THE DEPARTMENT STORE - What the critics said…
Justin Fleming's The Department Store exploits many conventions and excesses of
melodrama to create a delightfully theatrical journey through Au Bonheur des Dames, by
the French novelist Emile Zola.
It is highly ambitious to explore the contemporary politics of workplace relations and
corporate greed through the appropriation of a flamboyant theatrical style from
yesteryear. At times the fluency, wit and density of sexual allusion in the language recall
the social satire of the Restoration era. That in the playing some scenes elicit
spontaneous applause is a tribute to Fleming's vision and the excellent production.
Sydney Morning Herald
A new play from Justin Fleming is always welcome.
Fleming's script, a free adaptation of Emile Zola's novel Au Bonheur Des Dames, is pure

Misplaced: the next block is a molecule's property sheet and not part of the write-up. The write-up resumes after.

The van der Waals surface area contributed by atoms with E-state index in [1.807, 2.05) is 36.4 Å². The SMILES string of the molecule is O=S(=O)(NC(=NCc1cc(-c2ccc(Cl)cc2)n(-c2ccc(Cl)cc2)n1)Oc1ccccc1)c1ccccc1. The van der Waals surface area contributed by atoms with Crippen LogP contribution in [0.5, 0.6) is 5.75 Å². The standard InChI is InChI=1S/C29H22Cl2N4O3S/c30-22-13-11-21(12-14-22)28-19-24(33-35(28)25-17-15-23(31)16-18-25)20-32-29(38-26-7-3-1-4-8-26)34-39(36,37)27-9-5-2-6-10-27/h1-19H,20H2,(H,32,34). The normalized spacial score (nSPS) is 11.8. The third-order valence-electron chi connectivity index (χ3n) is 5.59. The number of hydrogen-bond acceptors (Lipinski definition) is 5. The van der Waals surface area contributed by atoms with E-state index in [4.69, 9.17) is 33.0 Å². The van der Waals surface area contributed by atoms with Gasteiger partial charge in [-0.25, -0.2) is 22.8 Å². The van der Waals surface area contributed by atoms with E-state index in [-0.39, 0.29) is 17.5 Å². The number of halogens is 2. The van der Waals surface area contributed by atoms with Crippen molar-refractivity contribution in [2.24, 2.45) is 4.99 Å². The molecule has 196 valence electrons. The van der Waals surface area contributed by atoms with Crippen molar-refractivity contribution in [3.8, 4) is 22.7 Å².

froth: entertaining… coyly erotic, positively orgasmic.
It's one of the most entertaining, eccentric and unusual works to be seen at the Old
Fitzroy Theatre or anywhere else in Sydney, for that matter.
With melodrama, dastardly events, a spry script and much burlesque and tragedy, The
is somehow effervescently French and deliciously silly, as well as politically apposite
and weirdly relevant.
Fleming's script is playful and witty… Intransigent honour versus implacable pride is an
underlying theme in a tango of commerce and comedy.
Fleming raises the audience’s awareness of attitudes that we seem to take for granted.
Winner of the inaugural Mitch Matthews award, The Department Store is an amusing
look at Consumerism Consuming the Consumer. There is tragedy, of course, and
redemption, and a well-deserved downfall or two - an entertaining look at retail therapy
- A comedic treat.
An inventive and colourful melodrama…
Fleming’s script creates a sparkling narrative and captures the florid excesses of the
women lured into the retail clutches of Paradise. Yet more evidence of the theatrical
invention now apparent in Sydney’s independent theatre sector
The Sydney Star Observer